Authors: Martha Grimes
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This book is dedicated to all those organizations and individuals who work so unceasingly and unselfishly to protect, defend, and enhance the lives of animals.
A dog starved at his master's gate
Predicts the ruin of the state.
The girl's hair was white below the scarf, now a scarf of snow, and there was a fine rime of ice on her eyebrows. Her mouth was so numb she couldn't have spoken even if there had been someone to speak to. She wore the snowshoes she had found back in the cabin and had brought the supplies, painkiller and bandages, whatever she might need to dress a wound.
She wondered if trappers wore snowshoes. Probably not. Anyway, a trapper wouldn't put himself through the unpleasantness of coming out in a heavy snow like this to check his traps. In New Mexico, the law was you had to check the traps every thirty-six hours, but who paid any attention? An animal trapped stayed trapped.
The snow was falling slowly in big flakes. The air was thick with snow, and gray, which made it hard to see the distant peaks of the Jemez Mountains. She never went too far from the cabin, no more than a quarter mile, because in these mountains tracks and trails could
be obliterated in an instant by a blizzard. And it was difficult to see the traps set out for coyotes.
This time, she sensed it before she saw it. She stopped to listen, but all she heard was the soughing sound of snow and then, when she moved, the slight hiss of her snowshoes sliding across a crust of snow at the edge of the trees, big-branched ponderosa pines that locked out the sun.
If the last trap she'd come across was any indication, there should be one nearby and in this approximate position, a dozen or so feet from it. She found it. From the churned-up earth around the trap, she could tell how hard the coyote had worked to free himself, and in what anguish. The lower part of the leg was nearly gnawed off. As she wrenched off her backpack, she found a pressure point in the leg, which she pressed to stop the bleeding. With her other hand and with her teeth, she managed to tear off a length of white bandage. She wrapped this around the leg. She carried nylon cord with her, which she sometimes used as a kind of muzzle, tying the animal's mouth shut with it. But looking at this coyote, she decided it hardly needed more restraint. She tried to be quick; given another hour of exposure, the coyote would be dead.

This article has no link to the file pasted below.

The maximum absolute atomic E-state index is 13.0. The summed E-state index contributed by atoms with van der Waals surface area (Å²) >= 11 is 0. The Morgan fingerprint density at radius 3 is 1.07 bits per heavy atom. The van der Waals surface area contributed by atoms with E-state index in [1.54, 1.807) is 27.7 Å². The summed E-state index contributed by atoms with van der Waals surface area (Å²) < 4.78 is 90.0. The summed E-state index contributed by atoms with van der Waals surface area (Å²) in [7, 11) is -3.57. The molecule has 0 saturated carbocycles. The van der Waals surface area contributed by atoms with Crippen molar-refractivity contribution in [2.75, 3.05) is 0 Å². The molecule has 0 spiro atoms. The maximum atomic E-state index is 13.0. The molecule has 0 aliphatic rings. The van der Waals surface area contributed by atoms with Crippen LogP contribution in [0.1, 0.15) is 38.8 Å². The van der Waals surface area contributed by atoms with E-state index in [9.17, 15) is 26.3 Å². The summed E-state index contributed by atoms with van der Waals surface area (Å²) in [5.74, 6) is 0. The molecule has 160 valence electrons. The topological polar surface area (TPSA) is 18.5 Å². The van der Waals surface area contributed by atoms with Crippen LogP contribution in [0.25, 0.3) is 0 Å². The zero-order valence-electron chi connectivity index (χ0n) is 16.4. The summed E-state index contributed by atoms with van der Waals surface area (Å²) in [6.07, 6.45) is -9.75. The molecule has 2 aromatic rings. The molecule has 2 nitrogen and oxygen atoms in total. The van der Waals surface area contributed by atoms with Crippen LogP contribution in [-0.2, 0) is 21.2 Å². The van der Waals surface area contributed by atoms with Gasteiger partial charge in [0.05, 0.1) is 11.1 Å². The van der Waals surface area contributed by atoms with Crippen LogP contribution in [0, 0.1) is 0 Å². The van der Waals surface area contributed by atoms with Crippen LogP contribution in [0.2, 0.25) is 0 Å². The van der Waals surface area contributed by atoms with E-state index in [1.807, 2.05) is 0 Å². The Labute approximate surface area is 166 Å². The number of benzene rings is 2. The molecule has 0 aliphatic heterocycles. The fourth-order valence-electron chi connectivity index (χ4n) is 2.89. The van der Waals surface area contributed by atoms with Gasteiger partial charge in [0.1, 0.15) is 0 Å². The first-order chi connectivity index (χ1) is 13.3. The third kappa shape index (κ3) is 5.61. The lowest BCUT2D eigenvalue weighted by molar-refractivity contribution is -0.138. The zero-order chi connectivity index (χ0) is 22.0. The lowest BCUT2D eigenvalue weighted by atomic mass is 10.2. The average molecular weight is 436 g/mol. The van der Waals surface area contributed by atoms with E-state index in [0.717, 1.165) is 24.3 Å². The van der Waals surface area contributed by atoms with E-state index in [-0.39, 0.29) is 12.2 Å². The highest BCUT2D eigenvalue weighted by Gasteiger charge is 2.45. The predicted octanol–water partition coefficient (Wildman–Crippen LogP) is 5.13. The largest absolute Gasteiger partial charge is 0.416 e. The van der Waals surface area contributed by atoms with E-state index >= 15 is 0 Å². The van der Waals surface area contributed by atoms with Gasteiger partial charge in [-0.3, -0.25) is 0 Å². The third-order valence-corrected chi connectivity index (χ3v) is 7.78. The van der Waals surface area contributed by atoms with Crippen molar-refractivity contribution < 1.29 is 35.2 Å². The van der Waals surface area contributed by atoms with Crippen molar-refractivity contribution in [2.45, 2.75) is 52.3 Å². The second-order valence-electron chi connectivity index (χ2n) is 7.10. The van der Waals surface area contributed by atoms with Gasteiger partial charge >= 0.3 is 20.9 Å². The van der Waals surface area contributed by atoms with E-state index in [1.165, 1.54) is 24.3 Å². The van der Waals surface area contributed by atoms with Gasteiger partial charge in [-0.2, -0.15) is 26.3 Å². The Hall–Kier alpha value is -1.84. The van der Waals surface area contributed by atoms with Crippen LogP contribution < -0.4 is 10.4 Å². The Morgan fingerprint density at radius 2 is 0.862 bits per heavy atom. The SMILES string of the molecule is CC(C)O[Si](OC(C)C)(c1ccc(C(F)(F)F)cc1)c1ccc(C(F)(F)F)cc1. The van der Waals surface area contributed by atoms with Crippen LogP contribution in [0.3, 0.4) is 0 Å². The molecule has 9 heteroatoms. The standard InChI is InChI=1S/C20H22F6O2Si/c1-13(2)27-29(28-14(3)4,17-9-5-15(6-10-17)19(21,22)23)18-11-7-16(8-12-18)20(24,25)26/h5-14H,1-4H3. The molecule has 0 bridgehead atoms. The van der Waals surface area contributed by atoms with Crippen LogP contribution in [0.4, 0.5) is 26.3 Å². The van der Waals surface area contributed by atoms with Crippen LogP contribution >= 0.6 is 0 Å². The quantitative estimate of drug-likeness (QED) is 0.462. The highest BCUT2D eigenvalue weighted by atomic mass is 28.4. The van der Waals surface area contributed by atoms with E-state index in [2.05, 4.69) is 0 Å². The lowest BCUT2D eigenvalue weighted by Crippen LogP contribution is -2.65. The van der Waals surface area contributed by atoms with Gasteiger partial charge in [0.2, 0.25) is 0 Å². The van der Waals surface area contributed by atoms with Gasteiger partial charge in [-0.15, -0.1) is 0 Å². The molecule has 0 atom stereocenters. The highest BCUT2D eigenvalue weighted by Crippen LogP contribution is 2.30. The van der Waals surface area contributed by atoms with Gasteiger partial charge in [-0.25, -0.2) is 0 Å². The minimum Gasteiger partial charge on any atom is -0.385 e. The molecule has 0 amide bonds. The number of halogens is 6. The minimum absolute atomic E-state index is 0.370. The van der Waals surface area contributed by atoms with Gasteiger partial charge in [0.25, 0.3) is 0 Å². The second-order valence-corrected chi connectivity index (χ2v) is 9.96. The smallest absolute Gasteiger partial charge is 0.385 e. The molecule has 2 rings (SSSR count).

He looked at her. The green eyes were like a banked fire, smoldering. She brushed away some of the snow from his coat, but the snow still falling made another layer almost at once. She quickly brushed that off and then unrolled the blanket and put that over him. From the pack she drew out the hypodermic syringe and the weak codeine mixture. She put this liquid in the syringe, pushed the plunger up to release trapped air, and stuck the needle into the coyote's flank.
Andi watched its eyes. She could see a slow-blinking relief there, the drowsiness coming on. The painkiller would make it easier to get the coyote on the sled.
The first time she'd come across one of these leghold traps, she'd got down on her knees next to the coyote, tried hard to winch the trap off its leg, and couldn't do it. That coyote had been, like this one, quiet and submissive; it had tried to shove the trapped paw toward her, as if asking her to do something about it. She tried again to pull the trap apart, weeping with frustration as the tears nearly froze on her face.
Then she commanded herself to stop. If she couldn't get the coyote out of the trap, she knew she would have to shoot him. She had pulled the semiautomatic from the canvas roll and gone to stand behind the coyote, who tried to turn its head enough to see her. She didn't want him to see the gun that she shakily lifted. Her arms and hands felt like wax, as if they were melting, then stiffening, then melting again. She tried to pull the trigger but shook as if she were in the throes of a fever. One more try at the trap. She set the gun down. It could be done; the trapper opened them. If he could do it, so could she. For her, it would have to be the kind of strength one could summon up only by putting the entire self into the task. She closed her eyes to concentrate all of her strength into one spot. This time when she tried to force it, the trap yielded.